Let us go back to the Savage Anomaly and how A. Negri associate the philosophy of the Ethics (1677) with the more pragmatic (in the sense of Machiavel’s) Theologico-Political Treatise (1670) and Political Treatise (1675). Negri’s thesis is that the two latter texts should not be interpreted the same way than Thomas Hobbes’ Leviathan (1651) and Jean-Jacques Rousseau’s Social Contract (1762) as it has been repeatedly done in their various historical interpretations. While those two books presupposes a human nature (a fundamentally bad one for Hobbes, a fundamentally good one for Rousseau) and dramatizes a sort of mythical original event for which individuals would have cede some of their rights to compose a society, Spinoza does not “dramatize” (and thus probably does not historicize either) anything; he simply examine the relationships of the multitude with its government. For him, The State constitutes the multitude’s effectuation of its potentia. Whether the government is an embodiment of The State or not is almost irrelevant. Of course, if it is not, the multitude may overthrow it to replace it by another in an attempt to get closer to the expression of its collective produced desire.
Let us not forget however, that the formulation of the multitude’s desire often constitutes an imperfect understanding (if not, sometimes, a complete misunderstanding) of its potentia as the latter is related to the whole world and cannot fully articulated and expressed. Spinoza, who had been horrified by the assassination of the De Witt Brothers by a crowd in 1672, knew too well that the expression of the multitude’s desire has sometimes more to do with the potestas than with the potentia. A legitimate political act would therefore constitute in an act that would formulate its desire as close as possible from the essence of its potentia. As I wrote in the last two articles, understanding the relation to the world is therefore a crucial point for our attempt to act politically, to be joyful.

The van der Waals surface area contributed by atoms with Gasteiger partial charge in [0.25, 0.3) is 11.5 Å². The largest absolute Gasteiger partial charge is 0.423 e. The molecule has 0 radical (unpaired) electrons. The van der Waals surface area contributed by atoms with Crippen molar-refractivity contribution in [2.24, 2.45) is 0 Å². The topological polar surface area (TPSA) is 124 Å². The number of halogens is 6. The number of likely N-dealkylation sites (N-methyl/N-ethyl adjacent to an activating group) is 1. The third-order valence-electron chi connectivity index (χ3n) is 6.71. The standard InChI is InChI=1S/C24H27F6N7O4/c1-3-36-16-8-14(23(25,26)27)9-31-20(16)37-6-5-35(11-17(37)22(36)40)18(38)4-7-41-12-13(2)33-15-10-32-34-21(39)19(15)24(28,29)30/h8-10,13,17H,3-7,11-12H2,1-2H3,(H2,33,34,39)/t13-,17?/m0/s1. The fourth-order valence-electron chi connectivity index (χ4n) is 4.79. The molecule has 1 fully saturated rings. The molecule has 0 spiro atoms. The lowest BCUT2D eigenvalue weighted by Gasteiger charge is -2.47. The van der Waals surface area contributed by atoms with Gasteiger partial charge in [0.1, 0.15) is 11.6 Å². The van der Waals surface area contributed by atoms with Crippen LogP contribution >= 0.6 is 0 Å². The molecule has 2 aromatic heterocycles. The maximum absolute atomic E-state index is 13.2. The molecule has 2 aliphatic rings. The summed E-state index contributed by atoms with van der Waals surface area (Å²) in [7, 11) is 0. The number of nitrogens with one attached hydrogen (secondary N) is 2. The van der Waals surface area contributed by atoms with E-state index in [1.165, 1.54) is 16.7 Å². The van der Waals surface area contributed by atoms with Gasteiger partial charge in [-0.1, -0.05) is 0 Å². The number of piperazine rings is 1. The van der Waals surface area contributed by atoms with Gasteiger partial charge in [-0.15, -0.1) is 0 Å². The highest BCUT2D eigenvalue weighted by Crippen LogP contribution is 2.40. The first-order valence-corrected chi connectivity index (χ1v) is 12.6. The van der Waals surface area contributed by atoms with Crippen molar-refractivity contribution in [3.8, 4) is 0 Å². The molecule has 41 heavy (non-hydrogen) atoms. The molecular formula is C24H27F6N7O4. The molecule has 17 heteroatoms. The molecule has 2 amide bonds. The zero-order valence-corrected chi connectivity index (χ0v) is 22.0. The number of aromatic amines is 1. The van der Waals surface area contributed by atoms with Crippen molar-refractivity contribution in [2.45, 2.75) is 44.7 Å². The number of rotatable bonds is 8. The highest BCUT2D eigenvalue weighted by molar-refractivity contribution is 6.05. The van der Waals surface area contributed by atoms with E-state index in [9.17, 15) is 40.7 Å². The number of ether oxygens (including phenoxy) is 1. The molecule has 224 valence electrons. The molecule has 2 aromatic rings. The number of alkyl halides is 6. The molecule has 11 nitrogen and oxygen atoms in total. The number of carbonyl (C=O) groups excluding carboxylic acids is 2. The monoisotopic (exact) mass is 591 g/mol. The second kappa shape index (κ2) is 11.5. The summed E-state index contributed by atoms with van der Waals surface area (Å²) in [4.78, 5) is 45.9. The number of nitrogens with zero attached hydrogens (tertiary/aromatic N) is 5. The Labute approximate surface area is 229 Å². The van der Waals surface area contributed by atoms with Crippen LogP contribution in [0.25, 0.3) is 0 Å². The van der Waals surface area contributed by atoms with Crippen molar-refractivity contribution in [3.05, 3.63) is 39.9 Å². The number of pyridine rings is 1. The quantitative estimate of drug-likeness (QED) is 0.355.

Appendix: original French transcript of Gilles Deleuze in the Abécédaire:
il n’y a pas de puissances mauvaises, pas de puissances mauvaise, ce qui est mauvais, il faudrait dire, c’est le plus bas degré de la puissance. Et le plus bas degré de la puissance, c’est le pouvoir. Je veux dire, la méchanceté, c’est quoi? C’est empêcher quelqu’un de faire ce qu’il peut, la méchanceté c’est empêcher quelqu’un de faire, d’effectuer sa puissance. Si bien qu’il n’y a pas de puissances mauvaises, il y a des pouvoirs méchants. Et peut-être que tout pouvoir, tout pouvoir est méchant par nature. Pas forcément, c’est peut-être trop facile de dire ça… (…) Le pouvoir, c’est toujours un obstacle mis à l’effectuation des puissances. Je dirais, tout pouvoir est triste. Oui, même si ceux qui ont le pouvoir se réjouissent beaucoup de l’avoir, c’est une joie triste, hein, il y a des joies tristes, c’est une joie triste. En revanche, la joie, c’est l’effectuation d’une puissance. Encore une fois, je ne connais pas de puissances qui soient méchantes. Le typhon est une puissance, il doit se réjouir dans son âme mais… c’est pas d’abattre les maisons dont il se réjouit, c’est d’être. Se réjouir, c’est se réjouir d’être ce qu’on est, c’est à dire, d’être arrivé là où on en est. Alors, c’est pas, c’est pas la joie de soi-même, c’est pas une joie, c’est pas être content de soi, la joie, pas du tout, c’est pas le plaisir d’être content de soi. C’est, c’est le plaisir de la conquête, comme disait Nietzsche. Mais la conquête ça ne consiste pas à asservir des gens. La conquête, c’est par exemple pour un peintre, conquérir la couleur. Oui, ça, oui, ça c’est une conquête. Ouais. Là, c’est la joie.